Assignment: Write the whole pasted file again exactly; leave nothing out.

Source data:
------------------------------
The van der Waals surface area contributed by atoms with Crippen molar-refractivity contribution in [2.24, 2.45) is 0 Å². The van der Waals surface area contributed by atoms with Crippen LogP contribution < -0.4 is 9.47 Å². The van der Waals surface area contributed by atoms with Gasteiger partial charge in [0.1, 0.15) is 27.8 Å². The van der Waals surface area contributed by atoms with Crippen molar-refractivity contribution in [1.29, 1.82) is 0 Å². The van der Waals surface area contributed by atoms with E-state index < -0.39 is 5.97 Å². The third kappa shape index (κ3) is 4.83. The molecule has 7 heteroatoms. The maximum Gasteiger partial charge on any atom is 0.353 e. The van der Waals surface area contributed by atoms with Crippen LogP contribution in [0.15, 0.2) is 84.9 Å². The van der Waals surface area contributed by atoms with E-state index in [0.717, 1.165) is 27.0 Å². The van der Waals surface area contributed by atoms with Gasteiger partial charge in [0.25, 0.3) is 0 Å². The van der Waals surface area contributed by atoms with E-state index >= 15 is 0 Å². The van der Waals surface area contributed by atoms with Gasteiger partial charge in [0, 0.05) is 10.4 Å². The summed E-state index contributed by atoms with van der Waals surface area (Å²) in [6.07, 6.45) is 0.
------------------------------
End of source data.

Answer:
The van der Waals surface area contributed by atoms with Crippen molar-refractivity contribution in [2.24, 2.45) is 0 Å². The van der Waals surface area contributed by atoms with Crippen LogP contribution < -0.4 is 9.47 Å². The van der Waals surface area contributed by atoms with Gasteiger partial charge in [0.1, 0.15) is 27.8 Å². The van der Waals surface area contributed by atoms with Crippen molar-refractivity contribution in [1.29, 1.82) is 0 Å². The van der Waals surface area contributed by atoms with E-state index < -0.39 is 5.97 Å². The third kappa shape index (κ3) is 4.83. The molecule has 7 heteroatoms. The maximum Gasteiger partial charge on any atom is 0.353 e. The van der Waals surface area contributed by atoms with Crippen LogP contribution in [0.15, 0.2) is 84.9 Å². The van der Waals surface area contributed by atoms with E-state index in [0.717, 1.165) is 27.0 Å². The van der Waals surface area contributed by atoms with Gasteiger partial charge in [0.25, 0.3) is 0 Å². The van der Waals surface area contributed by atoms with E-state index >= 15 is 0 Å². The van der Waals surface area contributed by atoms with Gasteiger partial charge in [0, 0.05) is 10.4 Å². The summed E-state index contributed by atoms with van der Waals surface area (Å²) in [6.07, 6.45) is 0.